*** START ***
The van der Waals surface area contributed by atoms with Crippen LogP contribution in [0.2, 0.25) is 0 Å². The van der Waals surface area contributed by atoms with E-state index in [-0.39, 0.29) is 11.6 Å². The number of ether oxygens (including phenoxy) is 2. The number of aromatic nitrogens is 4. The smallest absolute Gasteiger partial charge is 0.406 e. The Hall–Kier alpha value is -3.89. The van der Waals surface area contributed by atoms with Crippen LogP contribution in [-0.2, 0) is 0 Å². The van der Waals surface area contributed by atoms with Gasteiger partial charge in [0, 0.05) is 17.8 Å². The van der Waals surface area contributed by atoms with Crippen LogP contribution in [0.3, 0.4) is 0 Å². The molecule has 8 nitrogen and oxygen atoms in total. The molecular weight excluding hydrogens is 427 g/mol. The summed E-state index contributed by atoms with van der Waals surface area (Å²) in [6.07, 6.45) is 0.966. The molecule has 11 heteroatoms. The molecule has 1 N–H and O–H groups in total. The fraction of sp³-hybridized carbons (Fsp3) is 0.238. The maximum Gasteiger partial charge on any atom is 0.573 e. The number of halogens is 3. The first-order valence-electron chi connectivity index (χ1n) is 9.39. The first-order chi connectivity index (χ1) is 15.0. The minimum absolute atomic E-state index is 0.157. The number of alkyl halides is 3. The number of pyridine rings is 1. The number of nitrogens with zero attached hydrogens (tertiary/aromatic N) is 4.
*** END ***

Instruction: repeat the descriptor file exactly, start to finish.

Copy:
The van der Waals surface area contributed by atoms with Crippen LogP contribution in [0.2, 0.25) is 0 Å². The van der Waals surface area contributed by atoms with E-state index in [-0.39, 0.29) is 11.6 Å². The number of ether oxygens (including phenoxy) is 2. The number of aromatic nitrogens is 4. The smallest absolute Gasteiger partial charge is 0.406 e. The Hall–Kier alpha value is -3.89. The van der Waals surface area contributed by atoms with Crippen LogP contribution in [-0.2, 0) is 0 Å². The van der Waals surface area contributed by atoms with Gasteiger partial charge in [0, 0.05) is 17.8 Å². The van der Waals surface area contributed by atoms with Crippen LogP contribution in [0.3, 0.4) is 0 Å². The molecule has 8 nitrogen and oxygen atoms in total. The molecular weight excluding hydrogens is 427 g/mol. The summed E-state index contributed by atoms with van der Waals surface area (Å²) in [6.07, 6.45) is 0.966. The molecule has 11 heteroatoms. The molecule has 1 N–H and O–H groups in total. The fraction of sp³-hybridized carbons (Fsp3) is 0.238. The maximum Gasteiger partial charge on any atom is 0.573 e. The number of halogens is 3. The first-order valence-electron chi connectivity index (χ1n) is 9.39. The first-order chi connectivity index (χ1) is 15.0. The minimum absolute atomic E-state index is 0.157. The number of alkyl halides is 3. The number of pyridine rings is 1. The number of nitrogens with zero attached hydrogens (tertiary/aromatic N) is 4.